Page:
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Waldorf HS Support Thread January - Page 4

post #61 of 230
Quote:
Originally Posted by mimiharshe View Post
Well, since Jessica brought up the movies, that goes along w/my question. Do all of you do ZERO tv?
We don't do zero TV. I know the TV is not how I want to parent, but it slips in. I think the only way to honestly do zero TV is to not have it in the house, and I'm not willing to do that--I like TV for me And I would looooove to tell you that I only choose quality, educational shows for the kids. Nah, they like Kim Possible just as much as Zooboomafoo.

What I do do though is limit TV during the week. When we're humming along, the girls watch no TV M-F. They may watch TV on Saturdays and Sundays (though during football season, my need to watch the COWBOYS trumps all (oh how those 'Boys break my heart : )). On Saturdays and Sundays, I try to limit it to either a movie or 1-2 half-hour shows.

Having the TiVo has really helped, because if there's something the girls really want to watch, they know we can record it and they can watch it on their TV days. It helps.
post #62 of 230
MLW, Thanks for sharing so much! I love the idea of using fingerplays etc for end of quiet time and settling in time; I've been stumbling a bit there. And the family meeting sounds great, it would help my 5 yr old a lot to talk about the week ahead together so he knows whats coming up. Thanks again!
post #63 of 230
Quote:
Originally Posted by MyLittleWonders View Post
Question: what do your weekends look like? <snip> Does anyone else keep their basic rhythm even on the weekend when dp/dh is home, but just add in other activities that match the flow?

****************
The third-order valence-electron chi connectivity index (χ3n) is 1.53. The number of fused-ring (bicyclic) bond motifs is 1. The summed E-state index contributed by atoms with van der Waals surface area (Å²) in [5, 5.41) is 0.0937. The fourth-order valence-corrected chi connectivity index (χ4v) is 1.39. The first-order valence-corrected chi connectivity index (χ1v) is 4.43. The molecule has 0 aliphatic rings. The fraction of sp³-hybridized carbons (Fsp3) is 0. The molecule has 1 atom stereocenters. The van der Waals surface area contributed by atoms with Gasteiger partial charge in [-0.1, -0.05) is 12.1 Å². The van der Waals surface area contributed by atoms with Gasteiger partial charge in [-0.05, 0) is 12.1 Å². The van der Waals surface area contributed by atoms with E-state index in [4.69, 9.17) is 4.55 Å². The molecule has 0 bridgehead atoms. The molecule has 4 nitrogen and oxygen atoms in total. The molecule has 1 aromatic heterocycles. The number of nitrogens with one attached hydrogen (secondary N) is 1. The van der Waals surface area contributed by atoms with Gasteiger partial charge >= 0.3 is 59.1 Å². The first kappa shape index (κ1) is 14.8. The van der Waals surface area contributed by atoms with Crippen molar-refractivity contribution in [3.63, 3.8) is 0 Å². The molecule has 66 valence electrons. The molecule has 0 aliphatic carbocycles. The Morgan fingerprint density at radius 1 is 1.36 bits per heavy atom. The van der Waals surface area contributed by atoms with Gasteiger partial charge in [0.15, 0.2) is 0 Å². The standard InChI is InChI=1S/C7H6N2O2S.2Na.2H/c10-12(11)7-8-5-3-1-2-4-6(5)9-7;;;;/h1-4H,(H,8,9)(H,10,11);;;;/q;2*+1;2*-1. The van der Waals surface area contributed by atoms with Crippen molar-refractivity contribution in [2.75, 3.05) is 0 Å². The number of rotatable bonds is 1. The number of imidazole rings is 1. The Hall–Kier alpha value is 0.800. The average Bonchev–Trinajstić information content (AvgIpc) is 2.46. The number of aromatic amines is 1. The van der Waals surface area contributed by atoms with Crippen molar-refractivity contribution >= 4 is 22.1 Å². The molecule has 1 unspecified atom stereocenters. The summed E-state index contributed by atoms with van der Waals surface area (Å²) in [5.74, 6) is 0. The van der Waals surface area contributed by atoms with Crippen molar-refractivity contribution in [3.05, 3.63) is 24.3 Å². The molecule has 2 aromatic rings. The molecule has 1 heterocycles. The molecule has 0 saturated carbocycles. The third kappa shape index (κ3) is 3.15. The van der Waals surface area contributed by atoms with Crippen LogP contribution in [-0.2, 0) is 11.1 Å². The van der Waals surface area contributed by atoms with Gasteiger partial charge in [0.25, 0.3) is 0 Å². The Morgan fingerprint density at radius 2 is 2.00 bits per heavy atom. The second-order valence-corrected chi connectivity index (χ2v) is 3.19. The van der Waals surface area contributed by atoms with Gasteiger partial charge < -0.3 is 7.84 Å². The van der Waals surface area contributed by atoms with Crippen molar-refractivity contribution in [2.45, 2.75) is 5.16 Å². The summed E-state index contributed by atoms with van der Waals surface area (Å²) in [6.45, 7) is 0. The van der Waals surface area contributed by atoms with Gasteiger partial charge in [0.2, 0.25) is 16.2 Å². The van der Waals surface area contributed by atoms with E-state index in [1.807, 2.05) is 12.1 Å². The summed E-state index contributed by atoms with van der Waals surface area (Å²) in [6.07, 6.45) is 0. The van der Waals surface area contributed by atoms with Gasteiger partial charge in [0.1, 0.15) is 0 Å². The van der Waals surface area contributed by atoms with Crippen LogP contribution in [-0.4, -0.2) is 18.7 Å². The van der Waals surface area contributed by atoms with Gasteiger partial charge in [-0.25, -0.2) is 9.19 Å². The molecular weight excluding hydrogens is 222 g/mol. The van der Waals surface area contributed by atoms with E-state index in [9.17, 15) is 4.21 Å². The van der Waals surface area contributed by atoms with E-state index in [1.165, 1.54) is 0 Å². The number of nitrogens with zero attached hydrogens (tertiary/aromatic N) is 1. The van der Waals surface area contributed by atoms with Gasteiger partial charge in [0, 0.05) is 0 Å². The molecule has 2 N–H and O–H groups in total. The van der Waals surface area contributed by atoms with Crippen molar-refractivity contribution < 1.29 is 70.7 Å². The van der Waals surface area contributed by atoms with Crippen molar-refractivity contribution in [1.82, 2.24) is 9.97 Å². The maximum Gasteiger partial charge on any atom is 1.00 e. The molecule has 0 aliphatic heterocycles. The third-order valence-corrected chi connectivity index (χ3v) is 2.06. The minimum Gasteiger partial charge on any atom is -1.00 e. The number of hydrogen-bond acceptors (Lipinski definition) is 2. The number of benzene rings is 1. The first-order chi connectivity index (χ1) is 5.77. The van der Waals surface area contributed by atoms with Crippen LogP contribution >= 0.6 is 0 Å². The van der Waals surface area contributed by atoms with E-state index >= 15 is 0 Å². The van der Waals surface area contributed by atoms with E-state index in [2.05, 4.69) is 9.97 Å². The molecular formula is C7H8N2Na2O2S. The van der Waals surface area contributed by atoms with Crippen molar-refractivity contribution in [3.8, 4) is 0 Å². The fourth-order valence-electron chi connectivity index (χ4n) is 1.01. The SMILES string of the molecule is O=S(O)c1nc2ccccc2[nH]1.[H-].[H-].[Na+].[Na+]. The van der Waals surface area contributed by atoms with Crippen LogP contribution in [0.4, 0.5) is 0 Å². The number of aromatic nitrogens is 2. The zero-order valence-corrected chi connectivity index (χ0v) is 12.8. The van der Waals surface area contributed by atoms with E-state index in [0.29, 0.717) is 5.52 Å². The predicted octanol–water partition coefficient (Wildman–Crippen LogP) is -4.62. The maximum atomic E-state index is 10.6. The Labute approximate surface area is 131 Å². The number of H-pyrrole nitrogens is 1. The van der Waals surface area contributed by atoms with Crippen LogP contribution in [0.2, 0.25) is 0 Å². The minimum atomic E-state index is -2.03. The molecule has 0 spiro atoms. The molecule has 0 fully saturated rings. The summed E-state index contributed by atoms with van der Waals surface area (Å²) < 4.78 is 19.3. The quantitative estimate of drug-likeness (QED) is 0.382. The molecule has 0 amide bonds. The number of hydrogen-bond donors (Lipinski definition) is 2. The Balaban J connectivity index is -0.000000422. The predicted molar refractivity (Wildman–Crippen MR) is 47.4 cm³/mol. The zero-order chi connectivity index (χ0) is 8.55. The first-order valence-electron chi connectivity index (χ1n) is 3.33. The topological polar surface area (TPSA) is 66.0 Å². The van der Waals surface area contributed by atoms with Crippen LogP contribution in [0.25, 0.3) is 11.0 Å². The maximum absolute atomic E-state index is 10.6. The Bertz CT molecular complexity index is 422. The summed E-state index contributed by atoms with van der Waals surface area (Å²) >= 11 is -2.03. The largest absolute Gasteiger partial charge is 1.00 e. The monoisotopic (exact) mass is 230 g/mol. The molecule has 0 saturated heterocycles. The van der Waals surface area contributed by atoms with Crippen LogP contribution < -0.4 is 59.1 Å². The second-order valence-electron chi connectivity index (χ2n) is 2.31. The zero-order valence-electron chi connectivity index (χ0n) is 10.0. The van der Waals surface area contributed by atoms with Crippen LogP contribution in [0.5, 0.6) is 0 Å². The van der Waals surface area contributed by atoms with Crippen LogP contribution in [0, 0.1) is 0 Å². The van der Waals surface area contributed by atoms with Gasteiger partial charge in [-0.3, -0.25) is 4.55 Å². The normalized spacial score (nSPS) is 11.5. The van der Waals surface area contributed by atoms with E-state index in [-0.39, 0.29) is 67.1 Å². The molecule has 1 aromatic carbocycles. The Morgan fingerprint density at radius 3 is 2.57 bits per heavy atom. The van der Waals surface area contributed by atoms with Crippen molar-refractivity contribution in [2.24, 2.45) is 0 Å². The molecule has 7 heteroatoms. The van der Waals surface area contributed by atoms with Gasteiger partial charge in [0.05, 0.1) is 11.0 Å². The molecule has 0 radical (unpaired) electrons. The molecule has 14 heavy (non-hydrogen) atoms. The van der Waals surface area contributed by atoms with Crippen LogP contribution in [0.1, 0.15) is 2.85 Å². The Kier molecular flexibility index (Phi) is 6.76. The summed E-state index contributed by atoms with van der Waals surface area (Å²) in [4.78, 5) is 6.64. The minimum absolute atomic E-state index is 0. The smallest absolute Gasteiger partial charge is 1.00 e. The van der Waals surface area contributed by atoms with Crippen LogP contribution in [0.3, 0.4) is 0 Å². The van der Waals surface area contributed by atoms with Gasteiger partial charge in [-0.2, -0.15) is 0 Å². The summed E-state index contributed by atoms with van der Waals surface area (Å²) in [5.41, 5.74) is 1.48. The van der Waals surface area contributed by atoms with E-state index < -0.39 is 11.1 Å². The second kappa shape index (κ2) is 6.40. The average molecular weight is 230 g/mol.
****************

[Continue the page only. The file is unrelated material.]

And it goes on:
Nah. We totally relax on the weekends. We have some structure provided by Mara's ballet (she has two classes on Saturdays), and Dave usually has some sort of band practice on either Saturday or Sunday most weekends. Sometimes we get together with friends and go bowling or something fun. Or we might hit the bookstore as a family. Or this might be my day to sneak out and hang out with my sister and get pedicures I do love pedicure day with my sister!

I will say that, if I feel we haven't finished what I wanted to get done during the week, we will certainly work on a Saturday or a Sunday. I guess that's the benefit of homeschooling (and of having a Dave who sleeps late most mornings--we can get work done before he wakes up!).

Quote:
Originally Posted by konamama View Post
just wondering - when folks on this thread are speaking of "doing waldorf at home" they are talking about circle time, rhythm, crafts. are folks also offering academic subjects via a waldorf method (if kids are old enough)? <snip> and if folks do introduce formal academics do you use a waldorf curriculum? oak meadow, live education!, waldorf without walls, or piece different things together that are waldorf based OR do you take a variety of homeschooling materials and adapt it to the waldorf method.
Kona, we do academic lessons with my fourth grader (Mara) and kindy-plus with my 6yo, Daisy.

Most days I try to do some kind of warm-up activities, even if it doesn't look like what any Waldorf teacher would call "circle time." The intent is to get the kids moving, and if that's a morning nature walk whilst we sing a few seasonal songs, so be it. If that's a quick game with the beanbags (age appropriate) and a morning verse, that's cool too. Honestly, it's hard to do circle time with only three people!! And my youngest doesn't like circle time when it's just the three of us. She's much more responsive/better behaved in our homeschooling co-op's circle time than she ever is at home. I've got to respect that she wants to run around, yes, and then sit and read a book with me.